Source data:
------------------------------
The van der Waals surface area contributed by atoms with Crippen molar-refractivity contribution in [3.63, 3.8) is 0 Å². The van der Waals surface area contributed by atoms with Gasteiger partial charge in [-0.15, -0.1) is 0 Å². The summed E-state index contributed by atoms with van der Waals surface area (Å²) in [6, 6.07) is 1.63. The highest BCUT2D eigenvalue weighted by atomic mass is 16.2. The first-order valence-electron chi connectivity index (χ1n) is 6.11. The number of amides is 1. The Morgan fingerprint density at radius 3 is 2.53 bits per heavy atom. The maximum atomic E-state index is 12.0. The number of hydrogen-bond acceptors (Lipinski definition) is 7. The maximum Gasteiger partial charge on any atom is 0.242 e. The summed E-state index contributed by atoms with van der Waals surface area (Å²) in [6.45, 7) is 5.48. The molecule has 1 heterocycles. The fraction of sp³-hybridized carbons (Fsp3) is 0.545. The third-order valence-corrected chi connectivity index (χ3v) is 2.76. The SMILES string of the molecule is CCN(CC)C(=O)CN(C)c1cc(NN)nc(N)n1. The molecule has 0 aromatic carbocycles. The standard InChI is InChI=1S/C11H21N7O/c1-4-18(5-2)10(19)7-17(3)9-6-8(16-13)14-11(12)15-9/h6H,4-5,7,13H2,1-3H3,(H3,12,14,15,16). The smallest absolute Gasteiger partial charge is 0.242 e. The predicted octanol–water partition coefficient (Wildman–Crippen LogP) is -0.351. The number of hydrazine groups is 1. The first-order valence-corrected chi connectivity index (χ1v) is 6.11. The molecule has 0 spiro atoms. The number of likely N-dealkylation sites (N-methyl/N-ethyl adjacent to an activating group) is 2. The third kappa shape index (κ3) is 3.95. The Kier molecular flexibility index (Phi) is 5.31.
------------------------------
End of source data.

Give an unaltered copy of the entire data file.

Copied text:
The van der Waals surface area contributed by atoms with Crippen molar-refractivity contribution in [3.63, 3.8) is 0 Å². The van der Waals surface area contributed by atoms with Gasteiger partial charge in [-0.15, -0.1) is 0 Å². The summed E-state index contributed by atoms with van der Waals surface area (Å²) in [6, 6.07) is 1.63. The highest BCUT2D eigenvalue weighted by atomic mass is 16.2. The first-order valence-electron chi connectivity index (χ1n) is 6.11. The number of amides is 1. The Morgan fingerprint density at radius 3 is 2.53 bits per heavy atom. The maximum atomic E-state index is 12.0. The number of hydrogen-bond acceptors (Lipinski definition) is 7. The maximum Gasteiger partial charge on any atom is 0.242 e. The summed E-state index contributed by atoms with van der Waals surface area (Å²) in [6.45, 7) is 5.48. The molecule has 1 heterocycles. The fraction of sp³-hybridized carbons (Fsp3) is 0.545. The third-order valence-corrected chi connectivity index (χ3v) is 2.76. The SMILES string of the molecule is CCN(CC)C(=O)CN(C)c1cc(NN)nc(N)n1. The molecule has 0 aromatic carbocycles. The standard InChI is InChI=1S/C11H21N7O/c1-4-18(5-2)10(19)7-17(3)9-6-8(16-13)14-11(12)15-9/h6H,4-5,7,13H2,1-3H3,(H3,12,14,15,16). The smallest absolute Gasteiger partial charge is 0.242 e. The predicted octanol–water partition coefficient (Wildman–Crippen LogP) is -0.351. The number of hydrazine groups is 1. The first-order valence-corrected chi connectivity index (χ1v) is 6.11. The molecule has 0 spiro atoms. The number of likely N-dealkylation sites (N-methyl/N-ethyl adjacent to an activating group) is 2. The third kappa shape index (κ3) is 3.95. The Kier molecular flexibility index (Phi) is 5.31.